The Operations Research Review Committee: David Burman, Hamilton Emmons, Arthur Geoffrion (Chair), John Muckstadt, Stephen Pollock, Richard Rosenthal
OR/MS Today, December 1991; reprinted in electronic form with permission
People won't read what they can' t read. In an increasingly technical field like MS/OR, the difference between merely serviceable writing and truly good writing often makes the difference between a manuscript that is accepted and one that is rejected, and between an article that is read and one that is not. Consequently, a high level of readability is required of all papers submitted for publication to ORSA and TIMS journals. Submissions displaying too low a level of readability are in danger of summary rejection.
Achieving a high level of readability does not mean avoiding formal rigor (in mathematics, logic or style), or avoiding necessary -- even complex or difficult -- technical detail. Rather, it means observing the basics of structure and presentation which one has usually learned in undergraduate English composition. Here are some specific ways to improve the readability of a manuscript being prepared for submission:
Introductory material should explicitly mention the operational phenomena of interest, even if the thrust of the manuscript is tactical or strategic. It should also motivate the reader to continue. It should state the nature of the problem studied. It should outline the manuscript's major substantive contributions and organization in a way that promotes accessibility to casual as well as serious readers.
The body of the manuscript should make generous use of metadiscourse -- discourse about what is being discussed at the moment -- so that the reader is kept well oriented concerning what is being discussed and why.
It follows that it is seldom sufficient to present a technical object (e.g., an equation, algorithm, theorem or proof) without an indication of how this object applies to the discourse at hand or why the means used to obtain it are pertinent. Indeed, if there is nothing novel or instructional, in, say, a proof or line of mathematical reasoning, then one should seriously consider excising it in favor of a brief remark or relevant citation.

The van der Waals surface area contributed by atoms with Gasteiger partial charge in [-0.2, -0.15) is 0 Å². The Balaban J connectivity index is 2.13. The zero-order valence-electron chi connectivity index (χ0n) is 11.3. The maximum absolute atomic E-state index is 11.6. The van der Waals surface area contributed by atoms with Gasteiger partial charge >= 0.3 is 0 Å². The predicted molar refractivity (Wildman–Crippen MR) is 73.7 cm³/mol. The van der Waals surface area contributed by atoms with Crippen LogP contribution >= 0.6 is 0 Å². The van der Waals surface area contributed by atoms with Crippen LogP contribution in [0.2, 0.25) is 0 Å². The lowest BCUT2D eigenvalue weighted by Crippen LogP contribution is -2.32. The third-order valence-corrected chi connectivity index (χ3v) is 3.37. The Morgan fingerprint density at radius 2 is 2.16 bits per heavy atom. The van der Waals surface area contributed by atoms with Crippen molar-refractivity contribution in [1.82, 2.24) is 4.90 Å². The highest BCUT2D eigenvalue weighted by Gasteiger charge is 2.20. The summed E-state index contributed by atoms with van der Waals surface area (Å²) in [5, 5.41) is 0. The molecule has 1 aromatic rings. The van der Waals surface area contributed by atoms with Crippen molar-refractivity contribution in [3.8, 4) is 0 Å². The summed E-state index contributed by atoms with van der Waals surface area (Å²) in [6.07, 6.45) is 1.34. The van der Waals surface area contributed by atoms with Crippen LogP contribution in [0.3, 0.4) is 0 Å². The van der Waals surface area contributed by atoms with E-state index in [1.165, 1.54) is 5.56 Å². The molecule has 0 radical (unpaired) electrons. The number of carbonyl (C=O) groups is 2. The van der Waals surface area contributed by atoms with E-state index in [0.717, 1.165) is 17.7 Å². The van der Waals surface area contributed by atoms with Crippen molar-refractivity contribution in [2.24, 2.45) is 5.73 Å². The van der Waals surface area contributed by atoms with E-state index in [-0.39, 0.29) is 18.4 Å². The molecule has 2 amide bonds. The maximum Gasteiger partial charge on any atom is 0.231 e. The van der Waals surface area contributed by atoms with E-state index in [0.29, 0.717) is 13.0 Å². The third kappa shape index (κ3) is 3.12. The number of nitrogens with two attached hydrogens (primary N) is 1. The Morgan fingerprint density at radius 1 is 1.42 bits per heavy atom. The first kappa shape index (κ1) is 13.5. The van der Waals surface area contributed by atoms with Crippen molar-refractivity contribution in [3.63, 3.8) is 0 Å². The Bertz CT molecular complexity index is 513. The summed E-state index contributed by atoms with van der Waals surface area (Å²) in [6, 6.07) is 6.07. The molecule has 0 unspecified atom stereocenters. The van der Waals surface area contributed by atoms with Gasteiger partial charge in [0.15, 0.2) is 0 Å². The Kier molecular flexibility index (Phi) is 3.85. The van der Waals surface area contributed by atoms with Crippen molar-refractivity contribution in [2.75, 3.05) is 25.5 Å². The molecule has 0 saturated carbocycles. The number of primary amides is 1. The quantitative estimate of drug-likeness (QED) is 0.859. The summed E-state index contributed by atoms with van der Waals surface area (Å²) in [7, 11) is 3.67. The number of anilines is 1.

Superior organization of the "storyline" and its supporting development is a sine qua non of readability. For example, anything in the body of a manuscript likely to divert attention from the current focus of the storyline should be omitted or put into appendices. Appendices are also often appropriate for the details of algorithms and proofs.
Technical terms and mathematical notation are, of course, frequently essential for precise communication or access to known results in science and mathematics. However, their excessive use will not fool referees into mistaking "rigor" for genuine substance, and can only diminish readability. Try to keep all notation concise and consistent. Some general rules are even applicable; for example, subscripts should not themselves have subscripts.
Figures and illustrations of all kinds are encouraged because visual thinking is powerful and efficient.
Graphs are usually superior to tables of numbers. Figure captions should be self-contained (identify all symbols, abbreviations and special terms). Ideally, an educated reader should be able to glance through a paper and discern its essence by reading the abstract, section headings, figures and typographically highlighted points (bullets, outlines, boldface phrases, summary tags, etc.).
Making a special effort to enhance a new manuscript's readability is a good investment of the author's time. It can shorten reviewing time, improve the odds of acceptance, enlarge the eventual readership and enhance the author's reputation. These suggestions, coupled with the "Instructions to Authors" provided by each journal, help point the way to increased readability. Progress in this direction benefits authors, readers and even our profession itself because MS/OR flourishes in proportion to how well we communicate our approaches and ideas to others.